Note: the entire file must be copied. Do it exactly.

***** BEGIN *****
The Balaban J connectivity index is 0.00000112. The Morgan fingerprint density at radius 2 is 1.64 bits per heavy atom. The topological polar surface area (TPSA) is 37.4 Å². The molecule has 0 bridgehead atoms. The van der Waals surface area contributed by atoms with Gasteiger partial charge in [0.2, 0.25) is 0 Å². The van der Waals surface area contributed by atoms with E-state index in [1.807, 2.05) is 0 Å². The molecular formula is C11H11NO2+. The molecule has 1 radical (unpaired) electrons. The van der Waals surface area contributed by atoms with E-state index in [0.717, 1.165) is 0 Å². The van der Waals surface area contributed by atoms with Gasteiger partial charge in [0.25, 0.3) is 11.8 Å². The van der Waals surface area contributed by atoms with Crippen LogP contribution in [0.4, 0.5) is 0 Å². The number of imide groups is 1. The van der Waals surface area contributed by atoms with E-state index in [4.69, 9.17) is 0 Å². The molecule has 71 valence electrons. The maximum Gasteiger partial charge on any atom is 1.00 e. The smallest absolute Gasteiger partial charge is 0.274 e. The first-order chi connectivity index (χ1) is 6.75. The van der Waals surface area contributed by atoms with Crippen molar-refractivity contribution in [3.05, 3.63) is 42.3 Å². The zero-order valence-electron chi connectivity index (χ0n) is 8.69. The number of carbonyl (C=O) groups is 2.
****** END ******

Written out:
The Balaban J connectivity index is 0.00000112. The Morgan fingerprint density at radius 2 is 1.64 bits per heavy atom. The topological polar surface area (TPSA) is 37.4 Å². The molecule has 0 bridgehead atoms. The van der Waals surface area contributed by atoms with Gasteiger partial charge in [0.2, 0.25) is 0 Å². The van der Waals surface area contributed by atoms with E-state index in [1.807, 2.05) is 0 Å². The molecular formula is C11H11NO2+. The molecule has 1 radical (unpaired) electrons. The van der Waals surface area contributed by atoms with E-state index in [0.717, 1.165) is 0 Å². The van der Waals surface area contributed by atoms with Gasteiger partial charge in [0.25, 0.3) is 11.8 Å². The van der Waals surface area contributed by atoms with Crippen LogP contribution in [0.4, 0.5) is 0 Å². The number of imide groups is 1. The van der Waals surface area contributed by atoms with E-state index in [4.69, 9.17) is 0 Å². The molecule has 71 valence electrons. The maximum Gasteiger partial charge on any atom is 1.00 e. The smallest absolute Gasteiger partial charge is 0.274 e. The first-order chi connectivity index (χ1) is 6.75. The van der Waals surface area contributed by atoms with Crippen molar-refractivity contribution in [3.05, 3.63) is 42.3 Å². The zero-order valence-electron chi connectivity index (χ0n) is 8.69. The number of carbonyl (C=O) groups is 2.